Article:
March/April 2010

Automation by the Numbers


The massive 8.8 earthquake that struck Chile in February may have changed the entire Earth's rotation and shortened the length of days on our planet, a NASA scientist said. The quake should have shortened the length of an Earth day by 1.26 microseconds, according to research scientist Richard Gross at NASA's Jet Propulsion Laboratory in Pasadena, Calif. One microsecond is one-millionth of a second long. "This change should be permanent," Gross said. There is a chance the Earth's rotation could relax over time, but it is too early to tell, he said. Over the course of a year, the length of a day normally changes gradually by about one millisecond, which is 1,000 microseconds. Furthermore, geologists said the city of Concepcion was moved an estimated 10 feet west during the massive earthquake, indicated by GPS measurements taken before and after the quake by teams of researchers from universities across the Americas.


The National Tooling and Machining Association, the Precision Metalforming Association, and the Association for Manufacturing Technology have launched a "re-shoring" initiative aimed at documenting to large manufacturers nationwide the benefits of sourcing in the U.S., including a "Re-shoring Fair" set to take place 12 May in Irvine, Calif. The associations said re-shoring means bringing lost manufacturing jobs back to the U.S. by uniting large manufacturers with competitive domestic suppliers. "Going local can reduce a company's total costs and offer a host of other benefits, while bringing U.S. manufacturing jobs back home," they said. The move to re-shore production has grown increasingly popular in the U.S. in the face of higher transportation and fuel costs, higher wage rates, and reject rates in developing countries, the organizations assert. For more information, visit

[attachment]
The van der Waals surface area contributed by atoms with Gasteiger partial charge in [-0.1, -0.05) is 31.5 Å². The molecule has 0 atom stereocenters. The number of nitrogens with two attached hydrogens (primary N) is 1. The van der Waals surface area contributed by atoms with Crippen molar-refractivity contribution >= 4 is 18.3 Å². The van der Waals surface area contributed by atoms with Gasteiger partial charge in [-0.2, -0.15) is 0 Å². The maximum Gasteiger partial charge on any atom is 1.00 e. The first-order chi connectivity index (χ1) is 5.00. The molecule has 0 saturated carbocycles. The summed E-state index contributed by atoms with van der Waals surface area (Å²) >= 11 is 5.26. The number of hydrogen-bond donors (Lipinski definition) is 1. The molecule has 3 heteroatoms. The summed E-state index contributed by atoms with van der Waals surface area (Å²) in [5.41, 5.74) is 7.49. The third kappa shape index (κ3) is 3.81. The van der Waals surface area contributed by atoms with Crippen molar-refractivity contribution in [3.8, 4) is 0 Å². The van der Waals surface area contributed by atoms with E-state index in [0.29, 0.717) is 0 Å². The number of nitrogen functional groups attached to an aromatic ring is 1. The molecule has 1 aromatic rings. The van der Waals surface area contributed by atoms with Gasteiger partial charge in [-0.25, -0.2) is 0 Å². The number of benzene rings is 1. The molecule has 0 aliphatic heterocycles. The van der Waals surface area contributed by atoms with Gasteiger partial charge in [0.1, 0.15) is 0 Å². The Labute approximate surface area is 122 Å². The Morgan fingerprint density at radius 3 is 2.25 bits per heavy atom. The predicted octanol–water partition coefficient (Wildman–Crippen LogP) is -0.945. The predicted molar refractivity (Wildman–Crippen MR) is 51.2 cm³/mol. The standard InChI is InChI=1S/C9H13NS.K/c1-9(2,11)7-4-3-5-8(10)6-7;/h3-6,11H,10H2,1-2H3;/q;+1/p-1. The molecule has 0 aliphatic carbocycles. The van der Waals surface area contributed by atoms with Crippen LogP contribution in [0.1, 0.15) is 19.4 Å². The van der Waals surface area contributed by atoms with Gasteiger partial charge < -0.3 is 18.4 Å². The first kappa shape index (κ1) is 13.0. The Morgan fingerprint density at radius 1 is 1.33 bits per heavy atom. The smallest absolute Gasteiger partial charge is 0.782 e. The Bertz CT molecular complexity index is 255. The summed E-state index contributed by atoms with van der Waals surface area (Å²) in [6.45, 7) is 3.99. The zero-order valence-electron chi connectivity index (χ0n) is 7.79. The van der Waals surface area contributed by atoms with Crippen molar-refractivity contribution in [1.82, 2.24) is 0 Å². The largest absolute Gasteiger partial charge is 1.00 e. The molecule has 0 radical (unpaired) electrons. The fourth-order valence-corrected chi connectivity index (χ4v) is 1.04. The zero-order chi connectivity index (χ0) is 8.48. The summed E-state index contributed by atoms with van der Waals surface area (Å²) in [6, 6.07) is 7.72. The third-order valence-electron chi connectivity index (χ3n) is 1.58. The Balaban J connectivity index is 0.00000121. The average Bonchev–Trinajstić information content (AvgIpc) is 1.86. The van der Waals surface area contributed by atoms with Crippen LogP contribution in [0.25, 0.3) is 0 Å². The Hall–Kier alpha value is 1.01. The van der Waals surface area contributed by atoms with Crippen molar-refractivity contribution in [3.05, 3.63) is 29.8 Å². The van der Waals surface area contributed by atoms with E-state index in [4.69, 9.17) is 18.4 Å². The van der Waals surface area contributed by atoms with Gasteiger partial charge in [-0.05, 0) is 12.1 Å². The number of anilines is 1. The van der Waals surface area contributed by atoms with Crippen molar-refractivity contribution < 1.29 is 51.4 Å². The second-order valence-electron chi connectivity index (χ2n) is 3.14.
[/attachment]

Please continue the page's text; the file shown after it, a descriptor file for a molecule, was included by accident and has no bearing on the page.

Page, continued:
Fifty years after the first laser was demonstrated, engineers are celebrating the golden anniversary. Although there has been a historical debate over who is most properly credited as the inventor of the laser, the clearest milestone came on 16 May 1960, when Hughes Research Laboratories' Theodore Maiman demonstrated a solid-state device that used a flashlamp coiled around a ruby crystal to produce coherent pulses of red light. "Even 50 years after the invention of the laser, new applications are being patented at a phenomenal rate," said Thomas Baer, executive director of the Stanford Photonics Research Center. Patent data searches show the term "laser" ranks as the third most popular keyword, right behind "engine" and "computer."


David de Rothschild, one of the youngest members of the famous banking dynasty, wants the public to start viewing waste as a resource, particularly plastic. He and collaborators designed a boat made almost entirely of plastic bottles and recycled plastic, and in March, de Rothschild and the crew began the 11,000-mile (17,700-kilometer) voyage from San Francisco, Calif., to Sydney, Australia. The crew hopes to accomplish the voyage in 100 days on a 60-foot catamaran-style boat named The Plastiki. Builders of the boat said it weighs in at 12 tons, with only 10% of the vessel made from new materials. Constructed mainly from 12,500 reclaimed plastic water bottles designed to keep Plastiki afloat,the main frame is made from self-reinforcing polyethylene terephthalate, a recyclable plastic material, and the sail has been handmade using recycled PET cloth.